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This week’s new music sundae includes a little of everything we’ve been talking about on this blog. Some free improvisation, groove, formal improvisation, and composed original music. The title of the track is 2 Worlds, and it is the first movement of a three movement suite that I composed for my mom on mother’s day in 2007. Go ahead and get it up now so you can listen while you read.

The original instrumentation was much different, and included a percussionist, so re-writing the piece for our instrumentation was a  bit challenging. The original instrumentation was melodica (played by me when I wasn’t playing the trumpet, which transfers very nicely to accordion), trumpet, bass clarinet, acoustic bass, and percussion. I had the percussion part centered around the cajon in order to maintain a more chamber-like sound, rather than drum set.

As you can hear in the second section of the piece, at around 1:34, I had Evan, Cory, and Greg make percussive sounds on their instruments to fill in some of the missing compositional stuff that included a beat. Otherwise, I think the piece transferred nicely to a percussion-less ensemble.

When I was originally composing the piece (it was written as a final project for my jazz comp class in undergrad) I was going for a maria schneider-like section at 1:34, a sort of quasi-tango hinted in much of maria’s music. I was also trying to capture the way Dave Douglas integrates free improvisation in to his compositions. Specifically how he blurs the lines between what is written and what is improvised. It is certainly a more through-composed way of thinking. When I was re-writing the suite, I wanted make sure that I was still able to capture these qualities. I have recently adopted the slogan, “No more D.S.s!” as a part of my compositional personality. This piece definitely falls right in line with that mindset.

The free improvisation section that starts at about 2:40 is used as a transition to new melodic material that starts at 5:15. I wanted this section to include me (the trumpet) for the first bit, but for the majority of the improvisation to be between the guitar, accordion, and cello. I chose that partly because I think those instruments sound better leading in to my new melodic material, but mostly because those guys are so good I just love to listen to them play while I sit back and relax.

The new melodic material at 5:15 starts out with each measure being “on cue,” cued by the trumpet’s 2 eighth notes before each measure, and serves as an open blowing platform for the bowed cello. all over B minor. It slowly slips in to a groove and moves in to a completely composed section of only dotted half notes. There is no real melody that should stick out, the melody is more in the chord progression than anything else. Almost in a Charlie Haden’s “Silence” sort of way.

That then ties in to the original melodic material from the beginning of the tune that serves as a blowing platform for, well, me.

I actually had to go back and change the chord changes that were originally written during this final section because they were just plain wrong. Its amazing how long it has taken the mathematical part of my brain to catch up with my creative compositional side, but I think its almost there.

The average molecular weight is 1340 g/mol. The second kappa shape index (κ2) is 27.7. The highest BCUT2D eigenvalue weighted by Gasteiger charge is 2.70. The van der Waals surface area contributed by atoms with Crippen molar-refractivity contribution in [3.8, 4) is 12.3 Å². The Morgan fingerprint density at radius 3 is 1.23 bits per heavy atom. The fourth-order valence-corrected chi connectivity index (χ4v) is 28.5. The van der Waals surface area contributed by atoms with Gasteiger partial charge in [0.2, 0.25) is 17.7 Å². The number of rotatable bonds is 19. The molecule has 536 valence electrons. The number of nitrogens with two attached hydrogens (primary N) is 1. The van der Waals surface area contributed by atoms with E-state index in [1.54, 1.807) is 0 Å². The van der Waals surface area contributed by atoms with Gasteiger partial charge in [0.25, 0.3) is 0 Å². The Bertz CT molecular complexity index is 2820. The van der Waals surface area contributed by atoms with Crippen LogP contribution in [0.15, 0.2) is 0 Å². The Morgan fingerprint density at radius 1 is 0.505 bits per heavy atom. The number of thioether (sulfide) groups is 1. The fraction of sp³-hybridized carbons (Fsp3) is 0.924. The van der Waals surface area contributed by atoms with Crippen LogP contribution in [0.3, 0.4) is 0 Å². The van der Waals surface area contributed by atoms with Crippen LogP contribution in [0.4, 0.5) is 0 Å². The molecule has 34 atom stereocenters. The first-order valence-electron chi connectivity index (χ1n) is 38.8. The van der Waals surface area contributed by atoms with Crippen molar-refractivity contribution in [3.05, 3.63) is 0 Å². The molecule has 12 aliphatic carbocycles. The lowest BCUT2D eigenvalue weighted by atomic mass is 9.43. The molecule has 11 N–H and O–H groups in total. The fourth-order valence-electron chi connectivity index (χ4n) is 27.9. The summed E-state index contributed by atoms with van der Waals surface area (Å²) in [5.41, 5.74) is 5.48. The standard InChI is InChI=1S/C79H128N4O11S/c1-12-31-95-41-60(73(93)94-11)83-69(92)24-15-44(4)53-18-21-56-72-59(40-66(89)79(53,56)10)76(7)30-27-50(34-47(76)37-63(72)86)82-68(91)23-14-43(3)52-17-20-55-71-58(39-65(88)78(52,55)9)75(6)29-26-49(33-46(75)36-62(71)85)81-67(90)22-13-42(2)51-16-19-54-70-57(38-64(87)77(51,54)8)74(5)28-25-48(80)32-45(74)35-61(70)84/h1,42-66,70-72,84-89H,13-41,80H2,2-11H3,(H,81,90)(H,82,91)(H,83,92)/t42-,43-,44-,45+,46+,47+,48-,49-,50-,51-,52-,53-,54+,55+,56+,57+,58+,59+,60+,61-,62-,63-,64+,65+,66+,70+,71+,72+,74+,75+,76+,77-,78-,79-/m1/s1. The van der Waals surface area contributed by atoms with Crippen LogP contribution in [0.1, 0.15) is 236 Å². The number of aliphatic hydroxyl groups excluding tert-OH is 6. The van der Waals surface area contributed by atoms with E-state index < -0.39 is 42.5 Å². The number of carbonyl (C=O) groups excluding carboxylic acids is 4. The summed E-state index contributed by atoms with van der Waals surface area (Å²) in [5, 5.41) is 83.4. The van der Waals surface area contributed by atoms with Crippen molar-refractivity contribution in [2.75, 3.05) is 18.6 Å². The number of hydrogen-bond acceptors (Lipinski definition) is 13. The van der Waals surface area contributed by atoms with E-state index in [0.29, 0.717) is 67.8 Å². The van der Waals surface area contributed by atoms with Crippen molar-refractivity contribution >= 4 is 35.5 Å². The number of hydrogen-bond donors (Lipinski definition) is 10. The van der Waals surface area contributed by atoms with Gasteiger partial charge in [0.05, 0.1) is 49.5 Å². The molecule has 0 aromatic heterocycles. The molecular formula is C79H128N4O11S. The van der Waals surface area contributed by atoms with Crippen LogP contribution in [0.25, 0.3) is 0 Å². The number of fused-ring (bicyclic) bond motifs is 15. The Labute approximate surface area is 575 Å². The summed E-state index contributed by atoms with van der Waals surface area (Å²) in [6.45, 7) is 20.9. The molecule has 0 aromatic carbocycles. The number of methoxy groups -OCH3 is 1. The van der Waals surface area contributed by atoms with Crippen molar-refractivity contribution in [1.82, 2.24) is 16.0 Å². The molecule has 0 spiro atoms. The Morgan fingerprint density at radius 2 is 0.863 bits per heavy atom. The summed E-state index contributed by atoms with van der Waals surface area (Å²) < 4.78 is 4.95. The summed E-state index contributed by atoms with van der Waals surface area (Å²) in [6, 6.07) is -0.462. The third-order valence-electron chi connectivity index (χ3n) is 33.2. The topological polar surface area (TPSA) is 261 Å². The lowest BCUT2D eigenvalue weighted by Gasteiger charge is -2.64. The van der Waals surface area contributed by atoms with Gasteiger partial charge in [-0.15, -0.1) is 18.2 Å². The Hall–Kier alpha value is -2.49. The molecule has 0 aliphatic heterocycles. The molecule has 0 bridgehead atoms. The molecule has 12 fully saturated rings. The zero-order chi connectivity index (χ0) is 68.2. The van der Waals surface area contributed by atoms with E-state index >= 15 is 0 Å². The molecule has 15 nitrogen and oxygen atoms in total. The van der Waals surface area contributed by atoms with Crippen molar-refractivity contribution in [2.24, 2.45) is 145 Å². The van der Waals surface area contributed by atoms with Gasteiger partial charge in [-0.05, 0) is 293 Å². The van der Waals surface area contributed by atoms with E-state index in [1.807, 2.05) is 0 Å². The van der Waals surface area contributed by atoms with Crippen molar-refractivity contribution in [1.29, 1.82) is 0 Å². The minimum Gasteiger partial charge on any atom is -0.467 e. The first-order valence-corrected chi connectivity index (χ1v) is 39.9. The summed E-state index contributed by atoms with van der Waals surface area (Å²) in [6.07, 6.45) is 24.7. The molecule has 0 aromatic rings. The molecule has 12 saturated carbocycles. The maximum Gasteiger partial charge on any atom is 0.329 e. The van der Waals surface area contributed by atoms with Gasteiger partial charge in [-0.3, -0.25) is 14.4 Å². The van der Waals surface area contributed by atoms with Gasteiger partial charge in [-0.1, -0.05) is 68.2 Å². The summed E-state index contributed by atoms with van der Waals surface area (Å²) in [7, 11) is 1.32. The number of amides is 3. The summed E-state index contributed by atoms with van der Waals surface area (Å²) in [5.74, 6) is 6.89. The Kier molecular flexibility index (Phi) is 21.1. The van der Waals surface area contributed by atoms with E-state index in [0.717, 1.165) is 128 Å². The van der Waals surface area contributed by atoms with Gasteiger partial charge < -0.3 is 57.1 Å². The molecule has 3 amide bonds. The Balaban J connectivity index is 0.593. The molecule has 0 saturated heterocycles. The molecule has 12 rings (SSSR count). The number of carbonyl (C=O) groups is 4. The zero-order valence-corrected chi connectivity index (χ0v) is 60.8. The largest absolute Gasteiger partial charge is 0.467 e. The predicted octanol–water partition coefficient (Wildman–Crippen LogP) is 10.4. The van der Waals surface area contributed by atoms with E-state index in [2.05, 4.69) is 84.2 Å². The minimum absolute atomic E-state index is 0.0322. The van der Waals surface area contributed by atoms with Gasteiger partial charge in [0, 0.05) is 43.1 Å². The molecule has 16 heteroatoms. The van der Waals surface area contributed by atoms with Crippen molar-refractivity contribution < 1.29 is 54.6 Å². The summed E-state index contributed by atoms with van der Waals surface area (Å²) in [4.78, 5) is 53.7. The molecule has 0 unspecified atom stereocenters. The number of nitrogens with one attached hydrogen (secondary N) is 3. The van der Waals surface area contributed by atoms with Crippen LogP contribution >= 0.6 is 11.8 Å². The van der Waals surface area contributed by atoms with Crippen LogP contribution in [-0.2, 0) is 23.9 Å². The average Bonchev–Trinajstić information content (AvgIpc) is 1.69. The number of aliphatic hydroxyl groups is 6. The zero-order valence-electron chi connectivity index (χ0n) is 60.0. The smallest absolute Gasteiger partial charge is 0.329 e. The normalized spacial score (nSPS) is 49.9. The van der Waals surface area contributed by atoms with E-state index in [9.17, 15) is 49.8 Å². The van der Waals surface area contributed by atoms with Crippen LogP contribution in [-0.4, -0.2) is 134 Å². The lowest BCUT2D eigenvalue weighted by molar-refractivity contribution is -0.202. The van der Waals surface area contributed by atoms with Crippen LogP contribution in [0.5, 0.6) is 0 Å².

Please feel free to comment and let me know what you think about the piece. I want to know if you love it, and I want to know if you hate it. Be honest, but be gentle. I may be a large man, but im oh so fragile. oooooooooh so fragile. Here is the link again in case you missed it: 2 Worlds



  1. For all of you non-musicians wondering, “no D.S.s” stands for “no Del Signo” which is a musical symbol (that looks like DS) meaning, go back to such and such a point and then play to such and such other point and then either end or jump to this other little symbol. In essence, he’s saying that he doesn’t just want to bookend his pieces with the same material as a lazy way of finishing up.

  2. Leaving out the ‘DS’ or ‘DC’ is another way to make one’s music sound less conventional, because it’s a longstanding practice in ‘western music’ to bring back the primary theme of a piece – Rondo and Sonata form are both built on this idea, and jazz standards are traditionally played this way. It just goes to show that oftentimes it’s what’s NOT there that sets one piece apart from the rest of the cannon, and that’s something we’re focusing on, for sure.

    One thing I love about this piece is just how damned charming it is – the opening texture just makes me smile, the way the cello and accordion blend. I also really like the way Adam walks the line between composed and improvised music by having one bleed into the other, like watercolors. That might be a really lame simile, but I stand by it, because I might be a really lame simian.

    Beyond charming, I also find it very personal in a Dave Douglas kind of way (the cello-sound has a way of confiding in the audience) – even when it switches into the ‘pseudo-tango’. I feel like Adam had his heart on his sleeve when he wrote this piece, and it rubbed off on the score; this is the sensitive side of Adam that I’ve only glimpsed in everyday conversation. I can imagine that in order to be a successful trumpet player Adam had to get used to being the musical center of attention, being unable to ‘hide’ in the sounds of others – like a parrot hiding in a flock of pigeons. As always, it’s hard to tell if I’m totally full of shit or hitting the nail on the head – I leave it up to you to decide.

  3. You guys rock, did I win?

    • You did win! Come to a show and we’ll give you a handkerchief! Or you know, find us on the street or something.

  4. Or I could give it to Melissa at work and she could relay it to you….or better yet you could both come to our show at the Dakota on May 15th at 11:30pm!

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